Step 3 – Code up your Entity Framework Context

The last thing I have to do in order to pull all of this together is to provide a context implementation (much like the ObjectContext implementation you get when you use default code generation). The context is the glue that brings persistence awareness into your application, and it will allow you to compose queries, materialize entities as well as save changes back to the database. The context will be a part of the NorthwindData project.

For simplicity, I will include our context into the same class library that has our entity types – but when we discuss patterns such as Repository and Unit of Work, we will set it up such that you have a pure POCO class library without any persistence concerns.

Here’s a simple context implementation for our scenario:

public class NorthwindContext : ObjectContext
        public NorthwindContext() : base("name=NorthwindEntities", 
            _categories = CreateObjectSet<Category>();
            _products = CreateObjectSet<Product>();

        public ObjectSet<Category> Categories
                return _categories; 
        private ObjectSet<Category> _categories;

        public ObjectSet<Product> Products
                return _products;
        private ObjectSet<Product> _products;

Note that ObjectSet<T> is a more specialized ObjectQuery<T> that we introduced in Entity Framework 4.0.

That’s it – now you have pure POCO entities with a simple context that will allow you to write queries like this:

    NorthwindContext db = new NorthwindContext();

    var beverages = from p in db.Products
                    where p.Category.CategoryName == "Beverages"
                    select p;

The entities that are materialized are pure POCO entities, and you can make and persist changes much like you would with regular EntityObject or IPOCO entities. You get all the services provided by Entity Framework – the only difference is that you are using pure POCO entities.

There are many possibilities here as far as how we can improve on this simplified example. Before we get into that however, I would like to get some basic questions out of the way.

Do I need an Entity Data Model before I can use POCO?

Yes – POCO support in Entity Framework 4.0 simply removes the need of having persistence specific concerns in your entity classes. There is still the need for you to have a CSDL/SSDL/MSL (collectively EDMX) metadata so that the Entity Framework is able to use your entities along with the metadata in order to enable data access. There is a separate effort that we are working on that will allow you to do true “code-first” development without the need to have a predefined EDMX model. A community preview of this feature will be released to the web in the coming months. We will roll this into the product the first chance we get. As always, your feedback will be helpful.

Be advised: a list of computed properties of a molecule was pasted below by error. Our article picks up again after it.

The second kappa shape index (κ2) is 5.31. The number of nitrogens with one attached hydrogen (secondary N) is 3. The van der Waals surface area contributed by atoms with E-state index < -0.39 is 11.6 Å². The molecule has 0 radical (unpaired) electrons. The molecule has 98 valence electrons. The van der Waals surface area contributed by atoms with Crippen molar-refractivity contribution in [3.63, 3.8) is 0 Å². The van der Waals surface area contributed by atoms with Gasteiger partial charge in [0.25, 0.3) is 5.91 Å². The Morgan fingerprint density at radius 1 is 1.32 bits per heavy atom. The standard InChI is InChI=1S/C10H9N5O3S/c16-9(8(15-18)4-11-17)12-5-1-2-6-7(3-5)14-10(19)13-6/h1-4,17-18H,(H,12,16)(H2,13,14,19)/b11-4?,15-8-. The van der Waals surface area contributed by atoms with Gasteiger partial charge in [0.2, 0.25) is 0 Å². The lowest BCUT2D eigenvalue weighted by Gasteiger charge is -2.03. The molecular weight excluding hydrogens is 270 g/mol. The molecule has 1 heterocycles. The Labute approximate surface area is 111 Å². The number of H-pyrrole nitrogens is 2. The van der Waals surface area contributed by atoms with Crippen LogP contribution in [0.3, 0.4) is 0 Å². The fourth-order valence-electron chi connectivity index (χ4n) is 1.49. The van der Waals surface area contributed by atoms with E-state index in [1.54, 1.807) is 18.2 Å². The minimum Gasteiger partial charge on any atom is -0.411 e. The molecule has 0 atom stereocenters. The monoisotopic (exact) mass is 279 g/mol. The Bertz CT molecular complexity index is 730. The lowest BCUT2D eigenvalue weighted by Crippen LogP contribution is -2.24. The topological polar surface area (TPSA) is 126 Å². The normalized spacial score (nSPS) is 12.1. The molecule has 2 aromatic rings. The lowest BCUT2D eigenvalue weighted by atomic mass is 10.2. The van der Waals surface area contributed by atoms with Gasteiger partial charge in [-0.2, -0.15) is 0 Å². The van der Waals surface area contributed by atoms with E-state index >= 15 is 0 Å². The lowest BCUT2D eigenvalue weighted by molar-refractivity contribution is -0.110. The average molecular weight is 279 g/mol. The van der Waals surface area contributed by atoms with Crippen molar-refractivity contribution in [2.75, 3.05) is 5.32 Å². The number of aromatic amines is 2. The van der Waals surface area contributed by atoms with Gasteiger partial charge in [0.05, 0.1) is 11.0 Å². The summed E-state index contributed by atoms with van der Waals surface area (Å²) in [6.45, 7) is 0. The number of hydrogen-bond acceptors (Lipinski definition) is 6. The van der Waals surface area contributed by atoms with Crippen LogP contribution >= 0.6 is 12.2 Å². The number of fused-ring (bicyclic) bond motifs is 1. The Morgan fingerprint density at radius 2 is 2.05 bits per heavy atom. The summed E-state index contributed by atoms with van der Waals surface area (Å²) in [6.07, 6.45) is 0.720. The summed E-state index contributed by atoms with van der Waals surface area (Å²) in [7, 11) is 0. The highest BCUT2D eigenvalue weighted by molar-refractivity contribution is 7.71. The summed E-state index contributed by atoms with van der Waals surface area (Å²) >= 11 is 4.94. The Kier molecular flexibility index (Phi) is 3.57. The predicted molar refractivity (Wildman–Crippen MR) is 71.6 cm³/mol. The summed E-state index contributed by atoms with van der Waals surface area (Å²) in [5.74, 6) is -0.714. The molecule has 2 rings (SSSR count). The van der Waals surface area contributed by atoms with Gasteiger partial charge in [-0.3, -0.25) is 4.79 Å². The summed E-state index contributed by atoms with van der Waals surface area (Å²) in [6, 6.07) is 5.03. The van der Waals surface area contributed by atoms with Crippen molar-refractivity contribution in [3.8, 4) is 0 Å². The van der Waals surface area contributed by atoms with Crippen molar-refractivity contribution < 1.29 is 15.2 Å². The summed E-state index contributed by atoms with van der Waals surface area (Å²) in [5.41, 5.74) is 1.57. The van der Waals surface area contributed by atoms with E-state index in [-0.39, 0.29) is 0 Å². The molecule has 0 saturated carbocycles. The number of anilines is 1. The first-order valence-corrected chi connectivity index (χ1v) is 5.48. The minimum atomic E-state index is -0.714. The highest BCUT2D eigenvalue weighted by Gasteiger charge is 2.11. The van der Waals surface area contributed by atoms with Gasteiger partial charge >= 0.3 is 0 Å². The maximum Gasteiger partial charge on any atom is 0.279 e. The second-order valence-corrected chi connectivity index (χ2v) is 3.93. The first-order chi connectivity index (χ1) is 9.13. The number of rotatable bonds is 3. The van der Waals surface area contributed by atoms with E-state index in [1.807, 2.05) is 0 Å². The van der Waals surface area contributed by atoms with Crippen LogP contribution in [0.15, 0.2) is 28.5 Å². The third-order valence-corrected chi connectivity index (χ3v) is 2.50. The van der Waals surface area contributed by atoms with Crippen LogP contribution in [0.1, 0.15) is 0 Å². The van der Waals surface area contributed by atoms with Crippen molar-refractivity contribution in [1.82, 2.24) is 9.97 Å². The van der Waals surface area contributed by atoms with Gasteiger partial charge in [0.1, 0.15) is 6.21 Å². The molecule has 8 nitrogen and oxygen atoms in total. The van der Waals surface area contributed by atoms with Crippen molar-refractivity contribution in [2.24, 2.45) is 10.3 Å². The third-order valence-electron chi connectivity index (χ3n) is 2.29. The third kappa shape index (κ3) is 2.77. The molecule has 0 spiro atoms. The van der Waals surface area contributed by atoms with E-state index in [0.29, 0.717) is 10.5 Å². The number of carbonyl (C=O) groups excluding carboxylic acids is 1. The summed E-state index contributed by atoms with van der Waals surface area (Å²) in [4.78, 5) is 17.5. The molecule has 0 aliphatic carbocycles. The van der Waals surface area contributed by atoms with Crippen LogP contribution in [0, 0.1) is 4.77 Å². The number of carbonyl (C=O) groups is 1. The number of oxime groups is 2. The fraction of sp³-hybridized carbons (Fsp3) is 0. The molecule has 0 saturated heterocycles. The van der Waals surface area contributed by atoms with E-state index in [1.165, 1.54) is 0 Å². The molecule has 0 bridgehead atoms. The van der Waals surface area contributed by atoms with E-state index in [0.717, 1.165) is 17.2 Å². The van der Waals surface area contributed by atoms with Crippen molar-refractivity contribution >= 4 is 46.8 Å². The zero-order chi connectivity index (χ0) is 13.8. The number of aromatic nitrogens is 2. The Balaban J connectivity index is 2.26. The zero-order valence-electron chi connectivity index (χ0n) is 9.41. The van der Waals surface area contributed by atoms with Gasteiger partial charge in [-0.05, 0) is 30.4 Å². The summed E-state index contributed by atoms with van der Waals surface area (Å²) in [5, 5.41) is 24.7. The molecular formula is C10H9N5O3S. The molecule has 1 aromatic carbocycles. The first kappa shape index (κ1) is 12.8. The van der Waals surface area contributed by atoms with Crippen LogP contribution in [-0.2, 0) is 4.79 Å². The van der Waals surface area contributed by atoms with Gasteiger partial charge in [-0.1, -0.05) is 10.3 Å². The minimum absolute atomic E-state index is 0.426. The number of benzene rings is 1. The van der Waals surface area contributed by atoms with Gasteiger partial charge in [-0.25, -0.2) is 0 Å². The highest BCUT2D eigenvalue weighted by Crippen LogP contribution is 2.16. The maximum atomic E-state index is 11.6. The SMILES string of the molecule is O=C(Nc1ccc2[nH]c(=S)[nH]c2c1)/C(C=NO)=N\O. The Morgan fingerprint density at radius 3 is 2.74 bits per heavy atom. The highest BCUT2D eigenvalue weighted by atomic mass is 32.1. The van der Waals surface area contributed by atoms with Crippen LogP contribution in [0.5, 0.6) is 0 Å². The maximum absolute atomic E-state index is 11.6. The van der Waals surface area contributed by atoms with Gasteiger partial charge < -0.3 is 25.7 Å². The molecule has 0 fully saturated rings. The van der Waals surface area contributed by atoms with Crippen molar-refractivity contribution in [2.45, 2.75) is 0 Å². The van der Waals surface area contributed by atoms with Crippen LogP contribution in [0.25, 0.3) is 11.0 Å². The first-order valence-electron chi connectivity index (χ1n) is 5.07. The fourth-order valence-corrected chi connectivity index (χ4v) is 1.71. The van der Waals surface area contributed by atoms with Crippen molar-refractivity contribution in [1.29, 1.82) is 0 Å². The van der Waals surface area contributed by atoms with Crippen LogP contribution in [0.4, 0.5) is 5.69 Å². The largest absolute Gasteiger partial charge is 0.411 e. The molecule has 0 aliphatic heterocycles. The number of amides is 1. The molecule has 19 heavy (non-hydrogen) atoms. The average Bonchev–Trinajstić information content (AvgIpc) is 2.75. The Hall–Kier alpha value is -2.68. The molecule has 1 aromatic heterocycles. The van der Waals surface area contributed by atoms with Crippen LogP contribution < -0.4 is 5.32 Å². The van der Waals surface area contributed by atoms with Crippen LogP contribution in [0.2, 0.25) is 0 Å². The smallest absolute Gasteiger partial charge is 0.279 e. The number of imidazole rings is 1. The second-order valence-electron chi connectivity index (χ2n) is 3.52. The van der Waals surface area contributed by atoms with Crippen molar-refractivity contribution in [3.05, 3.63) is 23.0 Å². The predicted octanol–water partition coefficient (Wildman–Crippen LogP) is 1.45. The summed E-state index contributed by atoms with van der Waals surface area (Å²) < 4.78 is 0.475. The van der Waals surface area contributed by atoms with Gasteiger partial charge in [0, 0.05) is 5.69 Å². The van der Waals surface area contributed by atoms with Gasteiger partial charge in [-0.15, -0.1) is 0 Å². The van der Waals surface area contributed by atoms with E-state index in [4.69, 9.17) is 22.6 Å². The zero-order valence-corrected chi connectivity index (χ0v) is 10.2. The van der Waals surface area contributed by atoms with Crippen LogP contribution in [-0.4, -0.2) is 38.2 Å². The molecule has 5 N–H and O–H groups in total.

Do I have to always hand-craft these entities and the context?

No – there is a very powerful and flexible code generation mechanism in Entity Framework 4.0 that is based on T4 as Alex blogged about here. You can provide your own templates that allow you to build your entities in a way that you see fit. We are also working on providing standard out of the box templates that will generate POCO entities for you.

How is metadata mapped when using POCO entities?

In Entity Framework 3.5, both EntityObject and IPOCO based entities relied on the use of mapping attributes that were meant for decorating and mapping the entity types and properties back to the corresponding elements in the Conceptual model. Entity Framework 4.0 introduces convention based mapping for allowing mapping of Entity Types, Properties, Complex Types and Relationships back to the conceptual model without the need for explicit decoration. The simple rule here is that Entity Type names, Property names and Complex Types names used in your POCO classes must match those defined by the conceptual model. Namespace names are ignored and don’t have to match between the class definition and the conceptual model.

Do I need to have public getters and setters for all properties in my entity classes?

You can use any access modifier on your POCO type’s properties as long as none of the mapped properties are virtual and as long as you don’t require partial trust support. When running in partial trust, there are specific requirements on the visibility of access modifiers on your entity classes. We will be documenting the complete set of access modifiers that are supported when partial trust is involved.